In a sentence: Because it’ll help us see how sinful and lost everyone is apart from Christ.
The reality is that we don’t believe that Romans 1, Sermon on the Mount, clearly Biblical teaching very often. We just don’t.
Fred Phelps Sr. is the pastor (or was; they may have excommunicated him, apparently) of Westboro Baptist Church, the church that famously pickets the funerals of dead soldiers and holds up signs claiming they are happy for tragedies like 9/11 or the disappearance of the Malaysian plane recently. They do all this, they claim, because all of America is akin to the world of Noah’s day, and they are akin to Noah. They’re prophets like he was, and that is why they speak what they do and say it how they say it.
Most orthodox Protestant Christians don’t believe God is going to use prophets quite like Noah any time soon. Not to mention Old Testament prophets often intermixed great sadness for the destruction of the wicked into their inflammatory language. But that’s not why I don’t believe Westboro Baptist when they claim their Noah-ness is their reason for picketing and shouting so viciously. I don’t believe them because I think the real reason is obvious to just about any sensible person: they want to be in the news or get attention, and doing what they do achieves that end.
But, blog posts should be short, so I don’t want to dwell on Phelps’ or the Westboro Baptist Church’s reason for refusing to obey the New Testament’s command to try and live peaceably with everyone and for church leaders to try to have good reputations among outsiders. Here’s why we should pray for him, as (according to the LA Times and the Topeka Capital-Journal) he dies in hospice: Because if we believe God shouldn’t save Fred Phelps, then we have forgotten, or never understood, the Gospel.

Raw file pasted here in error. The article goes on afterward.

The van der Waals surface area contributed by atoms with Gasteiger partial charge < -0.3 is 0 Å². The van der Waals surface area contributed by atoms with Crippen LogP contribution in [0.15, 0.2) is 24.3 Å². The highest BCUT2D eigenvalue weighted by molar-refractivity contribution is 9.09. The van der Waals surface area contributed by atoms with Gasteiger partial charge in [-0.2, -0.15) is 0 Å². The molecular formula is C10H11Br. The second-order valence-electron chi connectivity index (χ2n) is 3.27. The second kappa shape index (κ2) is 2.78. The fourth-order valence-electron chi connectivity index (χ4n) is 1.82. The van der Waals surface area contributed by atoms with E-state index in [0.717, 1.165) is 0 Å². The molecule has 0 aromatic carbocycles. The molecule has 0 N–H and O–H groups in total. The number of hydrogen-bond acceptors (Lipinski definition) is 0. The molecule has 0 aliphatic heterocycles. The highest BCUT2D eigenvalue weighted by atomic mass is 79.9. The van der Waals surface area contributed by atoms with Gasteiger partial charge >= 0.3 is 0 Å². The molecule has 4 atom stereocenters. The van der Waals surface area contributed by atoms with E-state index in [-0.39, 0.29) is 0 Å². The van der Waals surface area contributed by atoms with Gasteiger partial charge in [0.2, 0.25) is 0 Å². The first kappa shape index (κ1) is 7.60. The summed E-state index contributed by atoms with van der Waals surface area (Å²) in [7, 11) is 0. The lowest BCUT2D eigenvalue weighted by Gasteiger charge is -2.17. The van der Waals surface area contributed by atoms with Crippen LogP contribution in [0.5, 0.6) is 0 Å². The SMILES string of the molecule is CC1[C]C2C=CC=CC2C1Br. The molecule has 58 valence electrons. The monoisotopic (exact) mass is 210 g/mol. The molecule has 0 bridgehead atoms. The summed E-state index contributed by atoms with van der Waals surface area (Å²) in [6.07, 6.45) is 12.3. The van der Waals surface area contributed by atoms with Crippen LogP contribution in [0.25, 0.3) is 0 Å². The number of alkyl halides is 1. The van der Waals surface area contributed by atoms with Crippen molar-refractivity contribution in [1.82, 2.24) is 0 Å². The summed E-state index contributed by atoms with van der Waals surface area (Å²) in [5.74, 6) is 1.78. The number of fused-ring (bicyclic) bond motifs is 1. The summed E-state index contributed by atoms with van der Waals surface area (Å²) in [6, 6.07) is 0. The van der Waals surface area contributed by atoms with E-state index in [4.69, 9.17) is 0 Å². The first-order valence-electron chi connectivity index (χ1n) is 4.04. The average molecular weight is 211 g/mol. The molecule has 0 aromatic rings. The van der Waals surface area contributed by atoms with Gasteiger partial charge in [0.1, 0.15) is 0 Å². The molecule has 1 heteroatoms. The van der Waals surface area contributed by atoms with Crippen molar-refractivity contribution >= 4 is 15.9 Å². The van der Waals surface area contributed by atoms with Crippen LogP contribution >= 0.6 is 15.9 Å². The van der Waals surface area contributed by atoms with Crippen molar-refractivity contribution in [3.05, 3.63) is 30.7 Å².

Paul, the apostle God used to preach the Gospel to Gentiles, called himself the chief of sinners. And for pretty good reason, considering that he tried to kill Jesus’ church in its infancy. He threw some of the first Christians into jail, dragging them away from their friends and families, in the words of the book of Acts. And in the middle of that persecuting of Jesus’ followers, on his way to Damascus to round up more and violently seize them, Jesus saved the man and turned him into a missionary.
The Gospel is the good news that God saves people from what they have done by what Jesus has done. You and I wickedly rebelled against the pure and holy Creator, cheated on Him by worshiping the false gods of ambition or sex or money, denied His goodness in Adam. You and I were or are jacked up, evil, idolatrous sinners. And in Jesus Christ, the best and only true King offers us pardon. He says to believe on His Son, the Lord Jesus, and be saved. Forgiven.
But see, we think the situation is that we are good and Fred Phelps is wicked. We think we are justified by our own Fred Phelps-less-ness. We are often outraged that someone would picket the funeral of a dead marine, but also secretly energized because we don’t do that. It’s the same reason we gossip. It makes us good and the other person, the one we are oh-so-sadly shaking our heads about, bad. It makes us in and them out. It justifies us.
Well, works-righteousness may justify us with ourselves or with our friends or on Facebook or at the water cooler, but it doesn’t justify us with God. We are or were wicked. There is none righteous, but one. All people have a need for Christ to be their righteousness and for Christ to justify them.
If we don’t want Fred Phelps to be saved then we don’t understand how sinful we were or are. And if we don’t think people like Fred Phelps can repent or be saved, then we don’t understand how good Jesus was and is. That’s why we should pray for him. So that he gets salvation and we understand the Gospel more fully.